The Great Gatsby: A Good Novel, Not the “Great” One by M.K. Adkins, Ph.D.

What exactly is “The Great American Novel” anyway? The answer to that question lies at the heart of a kind of game we’ve been playing in literary circles (full disclosure: I spent sixteen years as a college English professor) for almost two hundred years. To some extent, that game might be said to have originated with Ralph Waldo Emerson, who was among the first Americans to call for a literature that would specifically reflect the American character, a literature separate and distinct from its European forebears. The term was codified, however, in an essay by a minor and mostly forgotten novelist, John William De Forest, who argued that such a novel must offer a “picture of the ordinary emotions and manners of American existence.” Simply put, “The Great American Novel,” as that phrase has been conceived, must capture something unique about the American character and do it in a way that leaves an indelible mark. Such are the rules of the game.

As might be expected, a number of novels have laid claim to the title over the years, everything from James Fenimore Cooper’s Last of the Mohicans to Cormac McCarthy’s Blood Meridian. Perhaps the one work that gets mentioned most persistently in this game though is The Great Gatsby. Fitzgerald’s novel is a favorite of English teachers (additional disclosure: I also spent four years teaching literature to high schoolers), for whom it serves as a useful illustration of a number of literary techniques, including the deployment of symbolism and the development of a distinct point of view. As a result, it has become one of the few books, along with The Scarlet Letter, that almost every high school graduate might be said to have read. This fact alone has helped to cement its reputation: while I’ve met few people who actually enjoyed the experience of reading the book, almost everyone seems to accept that if it keeps getting taught, it must have some inherent value. Teachers know best, after all.

Do they really though? Certainly Gatsby does have a number of admirable qualities. It was, for instance, one of the first American works to highlight the growing commercial character of the nation, with its empty, vapid characters and its image of T.J. Eckleburg looking down from his billboard onto a vast wasteland of consumed and discarded rubbish. It played an important role in developing the technique of the “unreliable narrator.” Nick Carraway romanticizes Gatsby throughout the novel, noting on the first page, for example that Gatsby had “an extraordinary gift for hope.” Yet by the novel’s end he also tells us he “disapproved of him [Gatsby] from the beginning to end.” The novel is valuable as well for capturing a very particular moment in American history, the “roaring 20s,” the “jazz age,” a time in the immediate wake of World War I when the country just seemed to be coming into its own, when life seemed like an endless series of parties, with speeding motorcars and gangsters brazen enough to fix the World Series. Yet in spite of these qualities, the book suffers from a number of fundamental flaws. These are apparent in the book itself, but they are most obvious when the novel is judged against other contenders for the title “Great American Novel.” When set within this context, Gatsby simply doesn’t measure up to a standard of greatness.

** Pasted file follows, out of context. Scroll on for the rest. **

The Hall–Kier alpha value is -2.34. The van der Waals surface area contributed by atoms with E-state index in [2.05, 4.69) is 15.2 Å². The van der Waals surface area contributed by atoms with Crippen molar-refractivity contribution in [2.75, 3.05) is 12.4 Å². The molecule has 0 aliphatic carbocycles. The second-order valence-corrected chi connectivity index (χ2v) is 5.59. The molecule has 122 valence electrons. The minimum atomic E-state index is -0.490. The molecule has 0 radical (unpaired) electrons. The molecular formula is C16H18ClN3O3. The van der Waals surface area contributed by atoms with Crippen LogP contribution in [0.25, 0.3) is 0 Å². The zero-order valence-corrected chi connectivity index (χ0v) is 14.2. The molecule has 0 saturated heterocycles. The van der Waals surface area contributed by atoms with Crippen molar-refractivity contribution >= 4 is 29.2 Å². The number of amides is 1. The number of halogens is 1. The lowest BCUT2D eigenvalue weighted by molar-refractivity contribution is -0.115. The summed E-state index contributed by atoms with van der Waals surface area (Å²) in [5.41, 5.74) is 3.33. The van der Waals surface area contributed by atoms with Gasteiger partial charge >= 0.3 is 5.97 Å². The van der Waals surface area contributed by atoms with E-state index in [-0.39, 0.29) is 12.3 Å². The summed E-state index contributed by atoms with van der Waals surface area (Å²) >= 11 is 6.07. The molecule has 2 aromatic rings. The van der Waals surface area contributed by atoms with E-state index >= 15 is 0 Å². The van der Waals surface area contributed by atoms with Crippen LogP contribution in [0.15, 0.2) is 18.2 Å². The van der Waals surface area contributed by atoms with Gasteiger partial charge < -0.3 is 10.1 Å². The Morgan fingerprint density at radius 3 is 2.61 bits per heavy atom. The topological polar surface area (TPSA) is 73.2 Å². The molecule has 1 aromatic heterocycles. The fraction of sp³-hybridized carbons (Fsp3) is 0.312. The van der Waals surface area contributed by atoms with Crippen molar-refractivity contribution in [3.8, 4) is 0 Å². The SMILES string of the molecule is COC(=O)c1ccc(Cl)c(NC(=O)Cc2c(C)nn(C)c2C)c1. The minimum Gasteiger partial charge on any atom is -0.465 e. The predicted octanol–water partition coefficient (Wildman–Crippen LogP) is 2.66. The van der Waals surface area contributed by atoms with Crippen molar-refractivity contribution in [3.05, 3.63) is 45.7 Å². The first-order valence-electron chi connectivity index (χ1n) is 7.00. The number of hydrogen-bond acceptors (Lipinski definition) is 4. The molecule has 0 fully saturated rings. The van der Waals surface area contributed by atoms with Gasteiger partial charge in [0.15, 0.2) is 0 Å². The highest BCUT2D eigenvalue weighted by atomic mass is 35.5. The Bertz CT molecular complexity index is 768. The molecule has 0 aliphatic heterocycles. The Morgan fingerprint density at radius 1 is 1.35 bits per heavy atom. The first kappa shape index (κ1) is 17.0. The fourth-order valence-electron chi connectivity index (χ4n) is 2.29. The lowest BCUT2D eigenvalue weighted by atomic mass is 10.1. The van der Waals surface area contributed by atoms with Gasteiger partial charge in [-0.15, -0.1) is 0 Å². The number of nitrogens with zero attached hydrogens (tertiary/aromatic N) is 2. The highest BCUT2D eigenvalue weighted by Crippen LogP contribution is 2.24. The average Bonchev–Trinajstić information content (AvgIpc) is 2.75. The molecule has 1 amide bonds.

One of the book’s problems has to do with its portrayal of “others” — its focus is squarely on wealthy white Americans. Gatsby doesn’t speak in any way of the black experience, for instance, and, in fact, several of the white characters — most notably the Buchanans — espouse views that are not merely racist but versions of white nationalism. Tom notes, for instance, that whites must “watch out or these other races will have control of things,” while his wife Daisy, the novel’s putative heroine, goes further: “We’ve got to beat them down” (35). This might be excused as some version of irony, an attempt on Fitzgerald’s part to satirize and ridicule such benighted attitudes. If so, that effort falls flat in the absence of any characters with whom to contrast these attitudes. No one confronts the Buchanans up to and including Fitzgerald himself. And those minority characters who do appear in the novel are portrayed — not by the Buchanans, but by Fitzgerald — in grossly stereotypical terms. The Jew, Meyer Wolfsheim, Gatsby’s criminal mentor, is sketched as nothing more than a thug who seems to care for nothing but money and who uses Gatsby’s admirably romantic nature to lead him down dangerous paths. Our first glimpse of Wolfsheim? “A small, flat-nosed Jew raised his large head and regarded me with two fine growths of hair which luxuriated in either nostril” (93). Meanwhile George Wilson, the “common man” most mistreated by the privileged white characters who populate the work, is described as “a blonde, spiritless man, anaemic, and faintly handsome” (46). He is a figure to be pitied, in other words, as opposed to admired. Even if we allow that this description shouldn’t be trusted because it originates with Nick, that doesn’t excuse it as any less clumsy. When the characterization of Wilson is contrasted by the “great” praise heaped on the romantic and virile Gatsby, it becomes difficult to separate out any irony on Fitzgerald’s part from genuine class prejudice. Furthermore, while it is Wilson who we should most pity by novel’s end, Fitzgerald undermines that pity by having him kill an “innocent” Gatsby, insisting that it is actually Gatsby who most deserves our sympathy as a man caught up in forces he cannot control.